Greek Students Create Device that Stops Trembling of Parkinson’s Patients



Three students from the Aristotle University of Thessaloniki, Greece have created “Tremor FreeMe,” a start-up company which focuses on reducing and even eliminating trembling symptoms in Parkinson’s disease patients.

Students Thomas Bikias, Roni Lassi and Angeliki Papathanasiou, all 23 years of age, have created a device which can be worn like a watch which helps stop the shaking of patients with Parkinson’s disease. By effectively stopping patients’ sometimes constant tremors, the device allows them to resume their daily routines and recover their sense of well-being.

The device has achieved a reduction in patients’ trembling by sensing which muscles are inadvertently triggered due to the condition, and by activating muscles which act in opposition to those, it provides stimulation which effectively stabilizes the hand.

“Living with my grandfather who suffers from Parkinson’s disease, I saw how many practical difficulties he faced in daily life and how much it also affected him on a psychological level,” related Bikias to the weekly free press publication Athens Voice.

“This experience, coupled with our collaboration with the Biomedical Technology Laboratory of the Aristotle University of Thessaloniki, has led to research that offers these people a solution that goes beyond the price and heightened side effects of medicines and surgeries,“ the young researcher added.

The device’s innovation has many facets. The students are presenting a total solution to the patient’s problem since, apart from stabilizing the hand through a device which is easy to use and discreet, they have also developed an application which communicates with it.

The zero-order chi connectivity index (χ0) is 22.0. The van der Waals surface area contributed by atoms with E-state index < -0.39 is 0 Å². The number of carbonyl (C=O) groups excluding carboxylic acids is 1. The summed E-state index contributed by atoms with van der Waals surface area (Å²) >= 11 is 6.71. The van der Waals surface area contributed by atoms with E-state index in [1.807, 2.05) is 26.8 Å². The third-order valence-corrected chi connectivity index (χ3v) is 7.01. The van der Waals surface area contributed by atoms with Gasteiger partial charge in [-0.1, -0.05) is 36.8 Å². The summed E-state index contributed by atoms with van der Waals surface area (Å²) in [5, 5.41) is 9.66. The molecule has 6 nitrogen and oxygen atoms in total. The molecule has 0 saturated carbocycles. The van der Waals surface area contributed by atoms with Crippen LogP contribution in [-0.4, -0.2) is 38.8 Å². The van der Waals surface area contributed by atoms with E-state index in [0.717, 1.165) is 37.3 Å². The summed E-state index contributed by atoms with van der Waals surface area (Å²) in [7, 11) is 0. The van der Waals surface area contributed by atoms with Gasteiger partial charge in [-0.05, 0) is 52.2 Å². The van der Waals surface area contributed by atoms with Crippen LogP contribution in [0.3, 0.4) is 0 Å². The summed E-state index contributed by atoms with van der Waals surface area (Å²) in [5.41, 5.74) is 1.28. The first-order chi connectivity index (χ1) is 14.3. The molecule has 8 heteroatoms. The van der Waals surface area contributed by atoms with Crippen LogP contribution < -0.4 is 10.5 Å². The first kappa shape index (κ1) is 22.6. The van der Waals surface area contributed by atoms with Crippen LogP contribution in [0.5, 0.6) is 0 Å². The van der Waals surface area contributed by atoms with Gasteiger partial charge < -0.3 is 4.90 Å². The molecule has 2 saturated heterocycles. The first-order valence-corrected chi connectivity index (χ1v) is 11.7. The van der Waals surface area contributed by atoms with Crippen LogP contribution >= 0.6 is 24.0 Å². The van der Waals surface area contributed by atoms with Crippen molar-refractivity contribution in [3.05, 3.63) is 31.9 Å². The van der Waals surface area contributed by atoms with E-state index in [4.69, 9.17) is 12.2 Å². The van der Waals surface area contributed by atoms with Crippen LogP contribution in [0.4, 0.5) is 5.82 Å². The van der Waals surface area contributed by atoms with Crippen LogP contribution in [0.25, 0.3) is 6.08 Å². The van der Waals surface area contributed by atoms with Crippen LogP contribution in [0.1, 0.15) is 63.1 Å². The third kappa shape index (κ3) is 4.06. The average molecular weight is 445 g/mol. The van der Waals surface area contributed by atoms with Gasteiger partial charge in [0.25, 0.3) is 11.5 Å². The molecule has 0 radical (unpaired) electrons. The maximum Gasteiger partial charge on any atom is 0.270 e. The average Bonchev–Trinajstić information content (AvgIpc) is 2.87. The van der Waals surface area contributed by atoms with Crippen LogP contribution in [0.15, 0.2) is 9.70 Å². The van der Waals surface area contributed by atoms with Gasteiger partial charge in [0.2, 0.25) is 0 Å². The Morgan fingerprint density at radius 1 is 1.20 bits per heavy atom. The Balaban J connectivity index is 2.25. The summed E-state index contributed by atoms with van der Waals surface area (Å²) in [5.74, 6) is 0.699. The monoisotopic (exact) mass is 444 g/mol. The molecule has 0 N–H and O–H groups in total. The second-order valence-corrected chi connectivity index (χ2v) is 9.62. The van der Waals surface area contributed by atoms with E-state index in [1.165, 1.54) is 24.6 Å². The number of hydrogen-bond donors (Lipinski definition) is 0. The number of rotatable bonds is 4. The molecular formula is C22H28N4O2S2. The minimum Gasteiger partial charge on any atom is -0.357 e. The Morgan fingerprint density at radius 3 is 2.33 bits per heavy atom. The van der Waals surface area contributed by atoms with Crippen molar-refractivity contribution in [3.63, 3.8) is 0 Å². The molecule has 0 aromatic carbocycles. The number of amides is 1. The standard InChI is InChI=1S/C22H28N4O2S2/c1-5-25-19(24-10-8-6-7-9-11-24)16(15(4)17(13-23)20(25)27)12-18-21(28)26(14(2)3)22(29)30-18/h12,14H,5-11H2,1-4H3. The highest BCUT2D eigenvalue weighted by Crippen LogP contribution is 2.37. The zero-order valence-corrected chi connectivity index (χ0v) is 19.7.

The device is individually tailored to the needs of each patient by using artificial intelligence which reduces the frequency of tremors through the computer application.

The only question remaining is how easy is it to market something like this in Greece?

While speaking to Athens Voice, Bikias pointed out that “Greek universities provide a very high cognitive level to students, which fosters the conception and implementation of an idea.

“However, afterwards many difficulties arise; mainly financial, consultative and bureaucratic factors that one faces when they get to the point where they want to market their idea. Unfortunately, the problems of the Greek economy do not help the situation,” he remarked.

Bikias added, “I do not think it is prohibitive as everything can work out by working long hours and asking for help from the right people.

“For me, as an engineer, “doing business” means that a very good idea that I thought of and fabricated, can exit the lab and reach a point where it is used by many people. And that’s the target for the device we’re developing. In other words, that it help as many people that need it in the world,“ he concluded.

Currently, the device is a laboratory prototype which has been tested on patients in hospitals in Thessaloniki, producing positive results. At the same time, work is continuing to perfect its technology and create a product which can get out on the market and reach patients as soon as possible.

The team of students is collaborating with two physicians in hospitals in Thessaloniki and has had technical support from the AUTh biomedical engineering workshop.